Of course, some people will ask: why not change the system? Well, the answer to that is that it’s a bit of a closed loop, in the sense that since the system or structure is traditional… cultural inertia makes changes difficult. And given that some (all right, many) people in the system are profiting from the use of shortcuts, it will be even more difficult to institute changes.

Another reason why Pinoys can and will find ways to not do something is the simple matter of avoiding responsibility. It is becoming more common in local culture that people who just keep their heads down will usually have reasonably quiet lives. So again, why rock the boat? This makes people strict about what they will do or not do. After all, there are many stories of people who stuck their neck out for someone, only to find themselves in more trouble, be it figurative in the sense of more administrative paperwork to do, or in a literal sense, as their jobs or even their lives may be at risk.

However, even if it sounds like Pinoys really just don’t want to do anything, there’s a flip side to the Filipino story of “pag may time.”

Asking too much
The problem, on the other hand, is that Pinoys do tend to ask rather big favors. On one hand, a misplaced sense of Pinoy pride will also prevent some people from asking help until the favor will become something that’s very big, and will entail a lot of issues on the side of the person being asked a favor from. On another point, it’s also about how Pinoys love to “lean” on people whom they know they can ask favors from, so much so that for many Pinoys, a request is a balance between authority of the one asking and the amount of work and hassle it will entail from the one to whom the request is directed.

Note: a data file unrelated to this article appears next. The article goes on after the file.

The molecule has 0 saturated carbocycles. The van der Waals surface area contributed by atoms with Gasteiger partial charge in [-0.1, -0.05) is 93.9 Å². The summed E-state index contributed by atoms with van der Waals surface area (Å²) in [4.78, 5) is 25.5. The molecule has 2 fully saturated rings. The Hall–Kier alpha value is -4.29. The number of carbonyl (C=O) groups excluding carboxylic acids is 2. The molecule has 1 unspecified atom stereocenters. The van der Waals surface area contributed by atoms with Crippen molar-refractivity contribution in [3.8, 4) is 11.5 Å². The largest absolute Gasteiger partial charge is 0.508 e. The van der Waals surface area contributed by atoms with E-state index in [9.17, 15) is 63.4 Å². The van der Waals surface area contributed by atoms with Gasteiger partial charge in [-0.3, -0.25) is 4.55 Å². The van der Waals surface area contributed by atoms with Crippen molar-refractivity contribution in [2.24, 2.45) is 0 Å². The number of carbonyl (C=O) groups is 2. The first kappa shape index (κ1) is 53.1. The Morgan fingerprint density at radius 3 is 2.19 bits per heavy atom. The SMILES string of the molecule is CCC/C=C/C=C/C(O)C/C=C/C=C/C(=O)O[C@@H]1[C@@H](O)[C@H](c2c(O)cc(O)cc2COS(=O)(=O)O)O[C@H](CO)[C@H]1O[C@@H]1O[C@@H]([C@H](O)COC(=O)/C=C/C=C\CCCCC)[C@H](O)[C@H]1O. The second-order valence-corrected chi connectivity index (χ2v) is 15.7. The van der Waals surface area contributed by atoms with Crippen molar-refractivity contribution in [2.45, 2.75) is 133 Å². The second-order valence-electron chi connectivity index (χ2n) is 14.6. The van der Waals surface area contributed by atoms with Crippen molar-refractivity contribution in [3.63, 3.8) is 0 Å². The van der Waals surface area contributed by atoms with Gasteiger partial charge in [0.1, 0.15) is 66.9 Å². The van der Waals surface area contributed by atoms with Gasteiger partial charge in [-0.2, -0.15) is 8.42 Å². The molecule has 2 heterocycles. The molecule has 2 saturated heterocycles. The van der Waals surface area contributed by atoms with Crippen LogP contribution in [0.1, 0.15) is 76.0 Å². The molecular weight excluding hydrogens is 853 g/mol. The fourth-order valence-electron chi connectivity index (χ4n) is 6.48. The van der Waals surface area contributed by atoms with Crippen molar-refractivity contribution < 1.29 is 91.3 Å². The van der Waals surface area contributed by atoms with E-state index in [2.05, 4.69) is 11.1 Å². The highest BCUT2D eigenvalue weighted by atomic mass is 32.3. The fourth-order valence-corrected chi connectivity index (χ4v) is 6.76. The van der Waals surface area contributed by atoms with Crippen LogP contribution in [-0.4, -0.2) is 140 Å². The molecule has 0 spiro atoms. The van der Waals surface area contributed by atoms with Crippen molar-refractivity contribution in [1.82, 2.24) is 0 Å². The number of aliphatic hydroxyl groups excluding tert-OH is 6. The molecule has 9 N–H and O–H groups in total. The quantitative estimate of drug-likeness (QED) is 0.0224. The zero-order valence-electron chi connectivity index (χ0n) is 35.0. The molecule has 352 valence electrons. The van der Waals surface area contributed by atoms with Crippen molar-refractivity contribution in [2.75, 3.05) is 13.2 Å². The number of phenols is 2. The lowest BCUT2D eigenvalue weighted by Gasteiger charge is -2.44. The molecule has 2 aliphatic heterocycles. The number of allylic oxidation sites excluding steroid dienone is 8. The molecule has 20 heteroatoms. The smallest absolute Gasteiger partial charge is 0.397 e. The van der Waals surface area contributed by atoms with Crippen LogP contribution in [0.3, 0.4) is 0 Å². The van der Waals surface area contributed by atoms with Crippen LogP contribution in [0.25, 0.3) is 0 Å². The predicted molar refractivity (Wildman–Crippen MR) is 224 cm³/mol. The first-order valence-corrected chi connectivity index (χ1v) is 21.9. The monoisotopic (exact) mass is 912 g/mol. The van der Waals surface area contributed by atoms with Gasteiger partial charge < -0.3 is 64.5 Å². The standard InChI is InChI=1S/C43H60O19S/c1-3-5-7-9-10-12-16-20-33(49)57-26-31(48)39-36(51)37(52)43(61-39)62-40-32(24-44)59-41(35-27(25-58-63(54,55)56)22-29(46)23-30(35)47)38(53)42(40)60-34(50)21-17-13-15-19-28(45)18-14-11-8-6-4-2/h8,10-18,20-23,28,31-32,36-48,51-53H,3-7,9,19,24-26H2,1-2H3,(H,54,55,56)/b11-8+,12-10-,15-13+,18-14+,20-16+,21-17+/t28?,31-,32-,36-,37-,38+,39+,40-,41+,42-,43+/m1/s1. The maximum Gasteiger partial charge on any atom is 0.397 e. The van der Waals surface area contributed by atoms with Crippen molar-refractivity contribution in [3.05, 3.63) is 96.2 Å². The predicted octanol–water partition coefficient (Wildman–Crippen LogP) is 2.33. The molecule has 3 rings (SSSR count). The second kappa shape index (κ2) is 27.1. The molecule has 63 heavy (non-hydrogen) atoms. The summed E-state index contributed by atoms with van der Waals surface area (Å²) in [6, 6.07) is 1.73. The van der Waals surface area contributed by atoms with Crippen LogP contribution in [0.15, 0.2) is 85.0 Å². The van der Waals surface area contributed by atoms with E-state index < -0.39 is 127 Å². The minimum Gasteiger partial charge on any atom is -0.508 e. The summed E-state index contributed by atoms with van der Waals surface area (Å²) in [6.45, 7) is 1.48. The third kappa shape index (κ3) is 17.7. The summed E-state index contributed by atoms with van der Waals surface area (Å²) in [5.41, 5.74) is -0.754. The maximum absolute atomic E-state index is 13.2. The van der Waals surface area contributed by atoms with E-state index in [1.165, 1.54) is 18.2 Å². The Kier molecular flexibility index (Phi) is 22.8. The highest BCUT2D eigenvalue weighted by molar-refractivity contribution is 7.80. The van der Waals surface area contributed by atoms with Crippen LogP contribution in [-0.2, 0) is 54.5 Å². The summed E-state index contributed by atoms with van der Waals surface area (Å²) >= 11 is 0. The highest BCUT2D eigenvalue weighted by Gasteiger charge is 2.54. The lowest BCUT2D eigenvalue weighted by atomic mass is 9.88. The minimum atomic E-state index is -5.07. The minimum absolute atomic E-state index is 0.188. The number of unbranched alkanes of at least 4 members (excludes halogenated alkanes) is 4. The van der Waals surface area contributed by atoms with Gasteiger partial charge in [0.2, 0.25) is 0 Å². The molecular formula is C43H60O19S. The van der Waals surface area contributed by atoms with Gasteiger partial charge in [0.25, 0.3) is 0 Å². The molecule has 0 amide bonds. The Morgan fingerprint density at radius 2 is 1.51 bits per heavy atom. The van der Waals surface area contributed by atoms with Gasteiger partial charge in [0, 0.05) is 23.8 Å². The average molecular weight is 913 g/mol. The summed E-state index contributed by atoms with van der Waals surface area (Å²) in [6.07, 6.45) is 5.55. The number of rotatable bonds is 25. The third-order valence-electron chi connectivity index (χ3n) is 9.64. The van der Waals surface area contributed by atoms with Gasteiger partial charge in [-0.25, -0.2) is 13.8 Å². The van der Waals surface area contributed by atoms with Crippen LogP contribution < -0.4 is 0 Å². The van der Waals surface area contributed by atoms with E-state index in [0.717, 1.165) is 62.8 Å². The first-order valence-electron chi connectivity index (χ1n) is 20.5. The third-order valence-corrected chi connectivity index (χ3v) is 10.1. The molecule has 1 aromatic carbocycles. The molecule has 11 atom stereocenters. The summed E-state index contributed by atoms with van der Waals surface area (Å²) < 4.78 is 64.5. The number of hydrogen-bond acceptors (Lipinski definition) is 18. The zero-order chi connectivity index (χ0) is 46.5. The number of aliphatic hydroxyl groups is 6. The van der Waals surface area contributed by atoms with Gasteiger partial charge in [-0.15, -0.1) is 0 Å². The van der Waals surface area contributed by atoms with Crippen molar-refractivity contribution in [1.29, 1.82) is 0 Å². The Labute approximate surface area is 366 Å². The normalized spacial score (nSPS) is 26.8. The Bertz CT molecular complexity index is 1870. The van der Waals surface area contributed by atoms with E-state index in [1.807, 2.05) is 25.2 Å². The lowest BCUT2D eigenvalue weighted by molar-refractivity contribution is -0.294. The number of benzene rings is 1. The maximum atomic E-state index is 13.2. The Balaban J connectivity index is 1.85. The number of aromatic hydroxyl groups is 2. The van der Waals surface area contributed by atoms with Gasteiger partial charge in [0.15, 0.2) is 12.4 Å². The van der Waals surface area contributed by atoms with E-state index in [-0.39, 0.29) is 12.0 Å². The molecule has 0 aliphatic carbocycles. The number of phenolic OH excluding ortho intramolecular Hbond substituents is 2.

Business is personal
In Filipino culture, there is no such thing as an impersonal request. All requests are, on some level, personal in nature. To request something implies that you either have authority over the other person, or that you know the person – and for Pinoys, authority is very much related to knowing the other person, if only on a perfunctory basis.

What to do
As you can see, the act of asking something from someone in the Philippines can become rather complicated. At the shallowest, a refusal can certainly be borne out of laziness and not wanting to do something that can raise eyebrows.

However, as the request becomes more important and larger in scope, it’s a good idea to look, also, at the situation as it relates to the person you are making a request to. If you can figure out how to phrase your request properly, then you should have minimal issues that you can negotiate or even handwave with what you are asking from someone else.

So if you get hit by the “pag may time” term while asking a favor from someone, all you have to do is find a way to make the request more acceptable – and if you really think that it’s all just about being lazy, then at least you know whom not to ask a favor from next time.

A fool and his money
“Time Card,” by Matti Mattila, c/o Flickr.Com
“Money Hand,” by Neubie, c/o Flickr.Com
“A Fool and His Money.” by David Goehring, c/o Flickr.Com